Salakos

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Salakos (Greek: Σάλακος) is a village of 350 people on the west side of Rhodes Island. It is 40 km from the capital Rhodes town and 7 km from the North West coast. The village is located on the hills of Mount Prophitis Ilias. Inhabitants are mainly employed in farming, livestock rearing and tourism.

The village is located next to a natural spring named Nimfi (Nymph), for the mythological deity who protected springs and running water. There is one tourist hotel and other local accommodation, and several tavernas. The village is famous for its walnuts, numerous sightseeing walks, and its stone-paved and shady square, with fresh spring running water and ficus trees (Rhodian ficus/retusa nitida, planted March 3, 1951).[1] There was also a flourishing chair-making industry but this has now diminished.

In 1422, the large rural area (casale) of Salakos was granted in fief to Antonio of the Genoese Cattaneo family.[2]

The village was involved in the Easter 1919 protests against Italian occupation of the Dodecanese, when the schoolmistress was arrested as she led her pupils out of the central church singing the Greek National Anthem. The mayor intervened and she was at once released, but her pupils continued singing nationalist songs prompting the Italian garrison commander to draw his sidearm, whereupon the townsfolk rushed him. The situation was defused when the mayor persuaded the crowd to return the gun, and in reprisal some prominent locals were imprisoned.[3]

On the wall of the Italian-era police station and library there is a plaque acknowledging the food and aid provided by the Red Cross to local inhabitants in 1945. Below the village is the natural mineral water bottling plant of NYMFI AE, an important local employer.

Monuments and Antiquities[edit]

There are the sparse remains (walling) of a minor fortification of the Order of the Knights of St. John (late 15th/early 16th century AD) near the platea; stones from this were used to build a small one-room mosque during Ottoman/Turkish rule, one of only very few remains of such architecture on the island, and in very poor repair, it was in use until the 1950s.[4][5] East of the village are the outlines of a demolished early Christian basilica, marked on maps as Παλαιοχριστιανική βασιλική.[6] It has been suggested that it was dedicated to Agia Marina, but there is no archaeological evidence for this.[7] The large central village church of the Dormition, although modern looking, has 14th-century origins; of the old frescoes, just the face of a single saint is preserved in the north aisle.[8]

The small village oil/wine press in the castle area has recently been restored; it contains a 19th-century manual iron screw press made by Victor Coq – ‘machines agricoles et viticoles’ of Aix-en-Provence, France.[9][10]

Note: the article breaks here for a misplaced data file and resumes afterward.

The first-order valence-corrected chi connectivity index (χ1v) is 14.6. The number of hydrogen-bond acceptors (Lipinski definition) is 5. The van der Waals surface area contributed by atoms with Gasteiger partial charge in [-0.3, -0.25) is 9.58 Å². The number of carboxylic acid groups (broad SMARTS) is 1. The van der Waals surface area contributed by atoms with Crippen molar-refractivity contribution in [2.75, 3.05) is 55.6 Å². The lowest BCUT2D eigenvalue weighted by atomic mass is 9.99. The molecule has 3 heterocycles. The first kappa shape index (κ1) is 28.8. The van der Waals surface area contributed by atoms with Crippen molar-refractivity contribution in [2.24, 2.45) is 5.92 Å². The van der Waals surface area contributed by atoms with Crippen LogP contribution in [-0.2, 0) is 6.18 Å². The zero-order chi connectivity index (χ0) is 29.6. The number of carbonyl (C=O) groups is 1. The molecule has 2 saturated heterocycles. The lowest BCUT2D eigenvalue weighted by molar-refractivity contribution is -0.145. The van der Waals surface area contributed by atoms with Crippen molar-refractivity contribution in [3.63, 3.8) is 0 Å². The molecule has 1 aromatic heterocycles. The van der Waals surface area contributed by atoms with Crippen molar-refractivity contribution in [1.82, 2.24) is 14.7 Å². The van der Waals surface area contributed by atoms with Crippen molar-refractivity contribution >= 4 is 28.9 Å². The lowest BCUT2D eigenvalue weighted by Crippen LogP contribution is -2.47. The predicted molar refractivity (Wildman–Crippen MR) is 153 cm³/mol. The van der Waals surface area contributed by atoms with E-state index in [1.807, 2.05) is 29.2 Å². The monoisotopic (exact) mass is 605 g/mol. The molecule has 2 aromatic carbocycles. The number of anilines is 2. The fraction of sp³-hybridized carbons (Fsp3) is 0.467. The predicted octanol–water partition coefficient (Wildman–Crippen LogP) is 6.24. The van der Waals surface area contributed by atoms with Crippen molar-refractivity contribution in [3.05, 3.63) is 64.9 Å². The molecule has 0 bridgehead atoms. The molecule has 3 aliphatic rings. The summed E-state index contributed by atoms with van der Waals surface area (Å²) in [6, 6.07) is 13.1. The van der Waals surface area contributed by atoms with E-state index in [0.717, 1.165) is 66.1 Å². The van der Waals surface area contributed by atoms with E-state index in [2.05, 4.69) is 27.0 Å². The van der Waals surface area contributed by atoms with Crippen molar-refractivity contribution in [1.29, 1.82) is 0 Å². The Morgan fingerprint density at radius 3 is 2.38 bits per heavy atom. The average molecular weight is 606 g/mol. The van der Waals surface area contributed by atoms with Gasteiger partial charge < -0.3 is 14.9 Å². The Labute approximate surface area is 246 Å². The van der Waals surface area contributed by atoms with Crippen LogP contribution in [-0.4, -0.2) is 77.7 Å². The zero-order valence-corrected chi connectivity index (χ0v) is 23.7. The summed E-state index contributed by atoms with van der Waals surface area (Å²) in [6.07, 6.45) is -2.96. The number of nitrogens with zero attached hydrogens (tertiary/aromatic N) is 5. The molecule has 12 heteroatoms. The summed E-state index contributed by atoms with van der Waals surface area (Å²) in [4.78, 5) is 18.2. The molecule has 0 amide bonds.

Flora and Fauna[edit]

The rare tree Liquidambar orientalis is recorded in the Nymfi stream valley.[11]

Noteworthy Personalities and Residents[edit]

Teacher and man-of-letters, Fotis Varelis (1911-2012) was born here.[12] There is a memorial to him at the ancient Nimfi Springs above the village.[13]

Historian Christódoulos Papachristodoúlou (1899-1988) was born and raised in properties around the old castle and there is a commemorative plaque[14] near a huge plane tree.[15]

Some of the better known families from the village include G. Petavrakis and J. Lazarou, both successful businessmen, now residing in Australia.

References[edit]

  1. ^ A brass collar on the largest tree provides this information (in Greek).
  2. ^ The Countryside of Hospitaller Rhodes 1306-1423; Original texts and English Summaries, A. Luttrell and G. O’Malley, 2019, Routledge, p.31
  3. ^ Theodore D. Mosconos, Red Easter in the Dodecanese, 1919, Manchester, Natzio and Co. Ltd, 1919, pp. 7-8.
  4. ^ Neval Konuk, 'This Day of Ottoman-Turkish Architectural Works in Rhodes and Kos Islands', in: Mustafa Kaymakçi, Cihan Özgün (eds) The Forgotten Turkish Identity of the Aegean Islands: The Turkish Identity in Rhodes and Kos, Konya, Egitim Yayinevi, 2018, pages 184-5.
  5. ^ "Castle of Salakos".
  6. ^ D. Blackman et al., ‘Archaeology in Greece 1997-98.’ Archaeological Reports, no. 44, 1997, p. 111. The Society for the Promotion of Hellenic Studies.
  7. ^ Michael Heslop, Medieval Greece: Encounters Between Latins, Greeks and Others in the Dodecanese and the Mani, Routledge, 2021, p. 318
  8. ^ "Dormition of the Mother of God Orthodox Church, Salakos, Greece".
  9. ^ "Association animation de l'arche".
  10. ^ http://www.archeo-alpi-maritimi.com/documents/victorcoq.pdf
  11. ^ https://rcin.org.pl/Content/142522/KOR001_148337.pdf
  12. ^ http://www.fotisvarelis.gr/
  13. ^ ΦΩΤΗΣ ΒΑΡΕΛΗΣ-Πυγή Νύμφη Σάλακος Ρόδος - Μουσείο Βασίλη Χατζηβασίλη. YouTube. Archived from the original on 2021-12-11.
  14. ^ "Rhodes island, Hellas.: —οικία Παπαχριστοδούλου Χριστόδουλος, Σάλακος Ρόδου".
  15. ^ Χριστόδουλος Παπαχριστοδούλου: Ιστορία τής Ρόδου: Από τούς προϊστορικούς χρόνους έως τήν ενσωμάτωση τής Δωδεκανήσου (1948). Δέμοδ Ρόδου, Σεγέ Γαμματόν καί Τεχόν Δώδεκανήσου, Αθήνα 1994; Geschichte von Rhodos. Von der Vorgeschichte bis zur Eingliederung des Dodekanes. (Enosis, 1948). Athens, 1994.

External links[edit]

Coordinates: 36°17′N 27°56′E / 36.28°N 27.93°E / 36.28; 27.93